Jerusalem medieval narrative by Suzanne M. Yeager
By Suzanne M. Yeager
Through the early medieval interval, crusading caused new methods of writing in regards to the urban of Jerusalem in Europe. through developing texts that adorned the historic dating among the Holy urban and England, English authors endowed their kingdom with a name of energy and value. In Jerusalem in Medieval Narrative, Suzanne Yeager identifies the expansion of medieval propaganda aimed toward rousing curiosity in crusading, and analyzes how fourteenth-century writers refashioned their assets to create a significant (if fictive) English function within the struggle for Jerusalem. Centering on medieval identification, this learn bargains new exams of a few of the fourteenth century's most well liked works, together with English pilgrim itineraries, political treatises, the romances Richard, Coeur de Lion and The Siege of Jerusalem, and the prose booklet of Sir John Mandeville. This research can be an important source for the examine of medieval literary heritage, go back and forth, campaign, and where of Jerusalem.
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62 Like the Anonymous, Torkington is subsequently taken to the Probatica Piscina (also known as the Pool of Bethesda), the house of Herod, the house of Veronica, and the gates of the Church of the Holy Sepulchre. Like Wey, Torkington refers to these sites as ‘‘stacions,’’ suggesting that he, too, is aware of their devotional significance in the exercise of remembering the Passion. Even more stones offer him the chance to superimpose biblical history on the sites: on Mount Sion they see the rock which the angel removed from Christ’s tomb, stones where Mary died and was assumed into heaven, where John the Evangelist said mass, where Matthew was chosen to join the Apostles, where Mary prayed, where Christ used to sit and preach, and where Mary sat and listened to him, and so on.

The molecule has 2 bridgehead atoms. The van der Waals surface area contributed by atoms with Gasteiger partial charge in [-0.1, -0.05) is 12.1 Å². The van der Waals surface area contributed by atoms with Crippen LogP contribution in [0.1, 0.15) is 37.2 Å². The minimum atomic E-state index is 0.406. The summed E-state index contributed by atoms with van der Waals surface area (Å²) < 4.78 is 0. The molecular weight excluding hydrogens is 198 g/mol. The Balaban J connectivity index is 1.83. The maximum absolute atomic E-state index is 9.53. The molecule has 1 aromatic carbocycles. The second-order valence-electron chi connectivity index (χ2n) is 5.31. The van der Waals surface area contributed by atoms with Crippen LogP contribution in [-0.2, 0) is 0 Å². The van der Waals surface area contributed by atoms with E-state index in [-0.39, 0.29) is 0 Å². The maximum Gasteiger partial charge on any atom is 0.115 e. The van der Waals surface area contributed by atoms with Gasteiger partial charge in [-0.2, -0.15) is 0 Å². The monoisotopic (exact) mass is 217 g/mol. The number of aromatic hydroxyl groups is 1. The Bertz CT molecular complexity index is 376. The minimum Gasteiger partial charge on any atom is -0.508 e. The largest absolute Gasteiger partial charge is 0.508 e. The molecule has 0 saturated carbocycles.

96 It is ambiguous whether the ‘‘darkness’’ refers to the threat caused by the moral corruption already existing in the souls of Christians, the Muslim occupation of the Holy Land, or both; however, the pilgrim sees the role of the Christians at Rhodes as defenders of the ‘‘light,’’ allowing the double-meaning that they are inwardly spiritually pious and that they fight for Christian conquest of the Holy Land. Significantly, the Anonymous credits the English with winning the day in this drama, adding to a text that was ostensibly about pilgrimage the implications of English crusading might and steadfast dedication.
He offers only vague descriptions of the holy places, saying, for instance, that at St. Jean de Maurienne, ‘‘I sey many Reliquis,’’ including the finger of St. John the Baptist. Compared to the Anonymous, Torkington is similarly brief about the cities he visits, for, aside from Venice, he mentions little about local politics and industry. 51 In comparison to Torkington, and, to a lesser degree, Wey, the Anonymous visits more shrines and cities while en route to the Holy Land, and he makes substantially detailed notes about minor shrines not directly associated with Venice, Rome, or Jerusalem.